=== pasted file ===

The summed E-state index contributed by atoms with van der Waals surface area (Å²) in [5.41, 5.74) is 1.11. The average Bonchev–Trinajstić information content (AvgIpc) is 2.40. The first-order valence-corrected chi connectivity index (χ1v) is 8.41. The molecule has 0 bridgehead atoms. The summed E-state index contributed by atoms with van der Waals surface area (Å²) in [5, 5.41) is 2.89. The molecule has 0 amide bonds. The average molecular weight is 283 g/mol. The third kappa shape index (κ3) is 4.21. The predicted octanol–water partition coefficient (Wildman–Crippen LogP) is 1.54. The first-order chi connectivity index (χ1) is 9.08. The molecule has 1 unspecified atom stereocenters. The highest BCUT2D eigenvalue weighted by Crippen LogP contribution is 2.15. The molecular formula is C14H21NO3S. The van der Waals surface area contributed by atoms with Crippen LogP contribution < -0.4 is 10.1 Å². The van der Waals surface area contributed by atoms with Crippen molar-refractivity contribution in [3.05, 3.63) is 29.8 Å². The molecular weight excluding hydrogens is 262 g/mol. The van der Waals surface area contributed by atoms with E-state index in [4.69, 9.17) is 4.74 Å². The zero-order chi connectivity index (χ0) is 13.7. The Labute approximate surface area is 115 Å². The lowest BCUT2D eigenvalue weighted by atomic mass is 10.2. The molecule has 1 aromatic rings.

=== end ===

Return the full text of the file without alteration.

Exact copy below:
The summed E-state index contributed by atoms with van der Waals surface area (Å²) in [5.41, 5.74) is 1.11. The average Bonchev–Trinajstić information content (AvgIpc) is 2.40. The first-order valence-corrected chi connectivity index (χ1v) is 8.41. The molecule has 0 bridgehead atoms. The summed E-state index contributed by atoms with van der Waals surface area (Å²) in [5, 5.41) is 2.89. The molecule has 0 amide bonds. The average molecular weight is 283 g/mol. The third kappa shape index (κ3) is 4.21. The predicted octanol–water partition coefficient (Wildman–Crippen LogP) is 1.54. The first-order chi connectivity index (χ1) is 9.08. The molecule has 1 unspecified atom stereocenters. The highest BCUT2D eigenvalue weighted by Crippen LogP contribution is 2.15. The molecular formula is C14H21NO3S. The van der Waals surface area contributed by atoms with Crippen LogP contribution < -0.4 is 10.1 Å². The van der Waals surface area contributed by atoms with Crippen molar-refractivity contribution in [3.05, 3.63) is 29.8 Å². The molecular weight excluding hydrogens is 262 g/mol. The van der Waals surface area contributed by atoms with E-state index in [4.69, 9.17) is 4.74 Å². The zero-order chi connectivity index (χ0) is 13.7. The Labute approximate surface area is 115 Å². The lowest BCUT2D eigenvalue weighted by atomic mass is 10.2. The molecule has 1 aromatic rings.